This is a MIDI-controlled analog drum machine.
The enclosure came from one of our local thrift stores where I was hoping to find a cash box or similar metal enclosure. This recipe card holder happened to be exactly the right size, and its easy-opening lid was something I needed because I didn't want all of the controls to be mounted on the outside of the case.
The 8 knobs on the top of the case control Master Volume, Kick, Clave, Snare, Conga, Low Tom, High Tom, and Hi-Hat levels. The two LEDs indicate power and midi activity.
On the rear of the case I've added only the most basic connections: +15V DC input, audio output, MIDI input, and MIDI thru.
The drum sound circuitry was taken from a broken old Farfisa organ. I removed the entire rhythm accompaniment assembly and later built a power supply for it, turning it into a stand-alone drum machine.
The sounds were great, but the preset patterns and preset drum mix were limiting. I began to investigate the options for MIDI control.
The Farfisa circuit board is the larger one mounted on the box's top. I added the blue trimmers to the solder-side of the board to allow for easy adjustment of resonance on the kick, both toms, clave, and conga.
Originally, the drums' levels were simply mixed by resistors, but I added 10K volume pots for each sound, and replaced the resistors with new values for more matched levels.
I added MIDI control with a lot of help from John at HighlyLiquid.com who sold me a customized MSA MIDI decoder kit.
His chip turns MIDI data into 8 channels of +5V triggers. 7 of the channels were configured to trigger drum sounds, but the 8th momentarily switches on a 'long-decay' effect for the hi-hat.
By tracing the original Farfisa circuits, I realized variable attack and decay settings were set by logic to create a variety of cymbal and shaker sounds.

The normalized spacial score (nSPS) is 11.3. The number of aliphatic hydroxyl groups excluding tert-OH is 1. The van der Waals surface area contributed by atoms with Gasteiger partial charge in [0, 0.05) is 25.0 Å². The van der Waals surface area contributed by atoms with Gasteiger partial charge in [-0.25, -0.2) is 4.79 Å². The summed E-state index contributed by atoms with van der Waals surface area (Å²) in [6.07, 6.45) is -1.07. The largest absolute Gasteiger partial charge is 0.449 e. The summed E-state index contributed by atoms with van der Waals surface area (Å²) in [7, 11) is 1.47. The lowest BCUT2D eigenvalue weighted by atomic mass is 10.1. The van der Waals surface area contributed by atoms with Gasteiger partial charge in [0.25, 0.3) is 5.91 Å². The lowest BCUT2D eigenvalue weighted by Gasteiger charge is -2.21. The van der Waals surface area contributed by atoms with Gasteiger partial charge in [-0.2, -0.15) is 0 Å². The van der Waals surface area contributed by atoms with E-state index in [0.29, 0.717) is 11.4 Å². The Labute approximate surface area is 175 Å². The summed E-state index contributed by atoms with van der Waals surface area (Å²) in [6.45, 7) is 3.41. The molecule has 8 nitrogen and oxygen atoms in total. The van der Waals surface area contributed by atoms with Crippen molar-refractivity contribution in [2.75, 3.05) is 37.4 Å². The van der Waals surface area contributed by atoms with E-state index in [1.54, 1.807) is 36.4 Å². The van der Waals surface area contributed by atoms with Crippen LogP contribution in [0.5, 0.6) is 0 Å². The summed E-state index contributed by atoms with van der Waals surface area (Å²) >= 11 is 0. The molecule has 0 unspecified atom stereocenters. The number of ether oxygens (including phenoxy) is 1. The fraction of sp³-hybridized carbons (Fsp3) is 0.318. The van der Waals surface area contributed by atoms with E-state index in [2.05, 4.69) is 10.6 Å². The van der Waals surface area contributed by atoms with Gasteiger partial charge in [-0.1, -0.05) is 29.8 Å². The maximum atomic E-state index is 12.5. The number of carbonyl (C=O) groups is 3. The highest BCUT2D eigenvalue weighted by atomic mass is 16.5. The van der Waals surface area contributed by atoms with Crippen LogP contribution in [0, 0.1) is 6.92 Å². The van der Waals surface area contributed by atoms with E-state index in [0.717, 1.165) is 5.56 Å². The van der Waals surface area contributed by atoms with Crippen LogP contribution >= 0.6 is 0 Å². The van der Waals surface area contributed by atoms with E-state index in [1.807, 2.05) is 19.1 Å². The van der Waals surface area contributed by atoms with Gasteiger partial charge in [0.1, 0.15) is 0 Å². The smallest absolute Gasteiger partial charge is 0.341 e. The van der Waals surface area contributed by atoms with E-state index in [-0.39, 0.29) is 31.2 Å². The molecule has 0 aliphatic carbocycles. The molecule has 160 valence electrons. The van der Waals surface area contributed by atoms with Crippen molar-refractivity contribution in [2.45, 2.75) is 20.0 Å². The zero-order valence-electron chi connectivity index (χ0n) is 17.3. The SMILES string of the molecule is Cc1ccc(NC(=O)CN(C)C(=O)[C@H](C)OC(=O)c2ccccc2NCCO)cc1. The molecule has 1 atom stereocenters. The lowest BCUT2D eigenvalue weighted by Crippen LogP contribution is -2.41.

So I added the two controls inside the case to adjust hi-hat attack time, and hi-hat release time (which only has an effect when hi-hat 'long decay' is triggered by MIDI).
I originally meant to use the IEC mains jack and an internal power supply, but despite my experiments with filtering and shielding I could not eliminate the noise from the power transformer! Eventually, I gave in to a wall-wart power adapter.
The +15V from the adapter is filtered, converted by a regulator into +12V, which is filtered and powers the audio, mixing, and amplifier circuits. The MIDI board uses a 7805 to supply the +5V for trigger pulses.
I had to configure the MSA decoder's firmware by SysEx to respond to the right MIDI notes and with the right pulses and triggers.
The Kick and both Toms use an output mode which toggles and latches +5V and 0V alternately upon receipt of a "Note On" MIDI message. The Conga use an output mode which supplies +5V constantly, except when a "Note On" MIDI message triggers a short (.5ms) "off" pulse. The Snare, Hi-Hat and Hi-Hat 'Long Decay' Switch use an output mode which sends a +5V trigger for the duration of a MIDI note.
On these channels the drum sounds can have variable durations, which is very useful and allows for some interesting programming tricks.
I changed a few resistors to increase the gain of the original preamplifier and amplifier circuits, but the output level is still a little weak. Eventually, I'll probably replace them with some simple Op-Amp circuit.
Here are some sound samples (recorded without any effects or processing):
E-mail me if you'd like to have your analog drum machine modified similarly!
(photos by kate and robert.)